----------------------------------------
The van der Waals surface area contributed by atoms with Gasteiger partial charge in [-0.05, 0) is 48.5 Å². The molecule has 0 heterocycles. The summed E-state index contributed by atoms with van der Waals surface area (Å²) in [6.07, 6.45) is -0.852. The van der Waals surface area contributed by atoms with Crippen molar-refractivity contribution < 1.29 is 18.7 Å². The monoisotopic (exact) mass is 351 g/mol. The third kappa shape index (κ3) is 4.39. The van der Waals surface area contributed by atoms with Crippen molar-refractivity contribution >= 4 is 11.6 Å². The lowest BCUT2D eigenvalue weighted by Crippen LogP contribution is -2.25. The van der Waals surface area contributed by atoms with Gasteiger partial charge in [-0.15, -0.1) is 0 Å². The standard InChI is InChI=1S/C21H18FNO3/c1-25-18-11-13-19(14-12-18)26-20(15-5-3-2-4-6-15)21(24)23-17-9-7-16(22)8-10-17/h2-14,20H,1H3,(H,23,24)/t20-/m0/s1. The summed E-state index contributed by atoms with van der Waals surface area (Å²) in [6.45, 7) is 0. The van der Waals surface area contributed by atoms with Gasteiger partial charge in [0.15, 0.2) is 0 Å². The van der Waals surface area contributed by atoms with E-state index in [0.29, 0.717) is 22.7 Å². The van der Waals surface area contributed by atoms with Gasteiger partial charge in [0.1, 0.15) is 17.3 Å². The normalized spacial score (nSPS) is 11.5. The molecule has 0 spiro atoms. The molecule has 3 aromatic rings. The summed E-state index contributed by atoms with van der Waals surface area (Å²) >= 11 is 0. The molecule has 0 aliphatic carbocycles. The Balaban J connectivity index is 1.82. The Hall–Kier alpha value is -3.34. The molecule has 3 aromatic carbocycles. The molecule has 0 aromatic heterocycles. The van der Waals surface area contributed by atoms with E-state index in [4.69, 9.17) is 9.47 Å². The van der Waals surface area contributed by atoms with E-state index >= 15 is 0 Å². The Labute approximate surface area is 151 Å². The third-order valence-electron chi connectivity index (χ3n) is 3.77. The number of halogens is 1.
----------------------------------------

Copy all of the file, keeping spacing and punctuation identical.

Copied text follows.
The van der Waals surface area contributed by atoms with Gasteiger partial charge in [-0.05, 0) is 48.5 Å². The molecule has 0 heterocycles. The summed E-state index contributed by atoms with van der Waals surface area (Å²) in [6.07, 6.45) is -0.852. The van der Waals surface area contributed by atoms with Crippen molar-refractivity contribution < 1.29 is 18.7 Å². The monoisotopic (exact) mass is 351 g/mol. The third kappa shape index (κ3) is 4.39. The van der Waals surface area contributed by atoms with Crippen molar-refractivity contribution >= 4 is 11.6 Å². The lowest BCUT2D eigenvalue weighted by Crippen LogP contribution is -2.25. The van der Waals surface area contributed by atoms with Gasteiger partial charge in [-0.15, -0.1) is 0 Å². The standard InChI is InChI=1S/C21H18FNO3/c1-25-18-11-13-19(14-12-18)26-20(15-5-3-2-4-6-15)21(24)23-17-9-7-16(22)8-10-17/h2-14,20H,1H3,(H,23,24)/t20-/m0/s1. The summed E-state index contributed by atoms with van der Waals surface area (Å²) in [6.45, 7) is 0. The van der Waals surface area contributed by atoms with Gasteiger partial charge in [0.15, 0.2) is 0 Å². The van der Waals surface area contributed by atoms with E-state index in [0.29, 0.717) is 22.7 Å². The van der Waals surface area contributed by atoms with Gasteiger partial charge in [0.1, 0.15) is 17.3 Å². The normalized spacial score (nSPS) is 11.5. The molecule has 0 spiro atoms. The molecule has 3 aromatic rings. The summed E-state index contributed by atoms with van der Waals surface area (Å²) >= 11 is 0. The molecule has 0 aliphatic carbocycles. The Balaban J connectivity index is 1.82. The Hall–Kier alpha value is -3.34. The molecule has 3 aromatic carbocycles. The molecule has 0 aromatic heterocycles. The van der Waals surface area contributed by atoms with E-state index in [4.69, 9.17) is 9.47 Å². The van der Waals surface area contributed by atoms with E-state index >= 15 is 0 Å². The Labute approximate surface area is 151 Å². The third-order valence-electron chi connectivity index (χ3n) is 3.77. The number of halogens is 1.